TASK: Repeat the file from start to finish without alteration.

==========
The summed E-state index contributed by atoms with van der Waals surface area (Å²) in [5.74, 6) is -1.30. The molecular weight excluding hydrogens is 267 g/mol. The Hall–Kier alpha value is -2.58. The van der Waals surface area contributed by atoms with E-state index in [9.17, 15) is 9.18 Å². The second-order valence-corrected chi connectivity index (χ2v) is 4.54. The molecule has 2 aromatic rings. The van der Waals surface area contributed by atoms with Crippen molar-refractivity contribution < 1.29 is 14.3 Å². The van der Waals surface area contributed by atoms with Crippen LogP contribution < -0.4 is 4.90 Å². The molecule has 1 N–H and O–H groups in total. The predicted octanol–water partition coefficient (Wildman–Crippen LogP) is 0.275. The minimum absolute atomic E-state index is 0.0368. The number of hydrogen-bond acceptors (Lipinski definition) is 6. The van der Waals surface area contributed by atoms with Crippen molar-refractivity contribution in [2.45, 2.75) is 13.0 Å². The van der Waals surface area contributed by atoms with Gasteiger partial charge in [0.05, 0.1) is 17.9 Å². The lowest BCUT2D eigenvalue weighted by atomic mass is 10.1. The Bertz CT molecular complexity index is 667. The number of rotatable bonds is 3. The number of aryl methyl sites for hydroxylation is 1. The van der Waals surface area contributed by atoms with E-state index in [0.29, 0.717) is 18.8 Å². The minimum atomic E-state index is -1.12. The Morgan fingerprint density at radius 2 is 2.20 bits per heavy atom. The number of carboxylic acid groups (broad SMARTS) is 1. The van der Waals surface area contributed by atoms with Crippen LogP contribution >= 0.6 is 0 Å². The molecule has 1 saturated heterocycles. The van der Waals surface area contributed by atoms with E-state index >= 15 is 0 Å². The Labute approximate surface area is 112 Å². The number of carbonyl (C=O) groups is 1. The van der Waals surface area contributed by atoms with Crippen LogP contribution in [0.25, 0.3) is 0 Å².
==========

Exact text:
The summed E-state index contributed by atoms with van der Waals surface area (Å²) in [5.74, 6) is -1.30. The molecular weight excluding hydrogens is 267 g/mol. The Hall–Kier alpha value is -2.58. The van der Waals surface area contributed by atoms with E-state index in [9.17, 15) is 9.18 Å². The second-order valence-corrected chi connectivity index (χ2v) is 4.54. The molecule has 2 aromatic rings. The van der Waals surface area contributed by atoms with Crippen molar-refractivity contribution < 1.29 is 14.3 Å². The van der Waals surface area contributed by atoms with Crippen LogP contribution < -0.4 is 4.90 Å². The molecule has 1 N–H and O–H groups in total. The predicted octanol–water partition coefficient (Wildman–Crippen LogP) is 0.275. The minimum absolute atomic E-state index is 0.0368. The number of hydrogen-bond acceptors (Lipinski definition) is 6. The van der Waals surface area contributed by atoms with Crippen molar-refractivity contribution in [2.45, 2.75) is 13.0 Å². The van der Waals surface area contributed by atoms with Gasteiger partial charge in [0.05, 0.1) is 17.9 Å². The lowest BCUT2D eigenvalue weighted by atomic mass is 10.1. The Bertz CT molecular complexity index is 667. The number of rotatable bonds is 3. The number of aryl methyl sites for hydroxylation is 1. The van der Waals surface area contributed by atoms with E-state index in [0.29, 0.717) is 18.8 Å². The minimum atomic E-state index is -1.12. The Morgan fingerprint density at radius 2 is 2.20 bits per heavy atom. The number of carboxylic acid groups (broad SMARTS) is 1. The van der Waals surface area contributed by atoms with Crippen LogP contribution >= 0.6 is 0 Å². The molecule has 1 saturated heterocycles. The van der Waals surface area contributed by atoms with E-state index >= 15 is 0 Å². The Labute approximate surface area is 112 Å². The number of carbonyl (C=O) groups is 1. The van der Waals surface area contributed by atoms with Crippen LogP contribution in [0.25, 0.3) is 0 Å².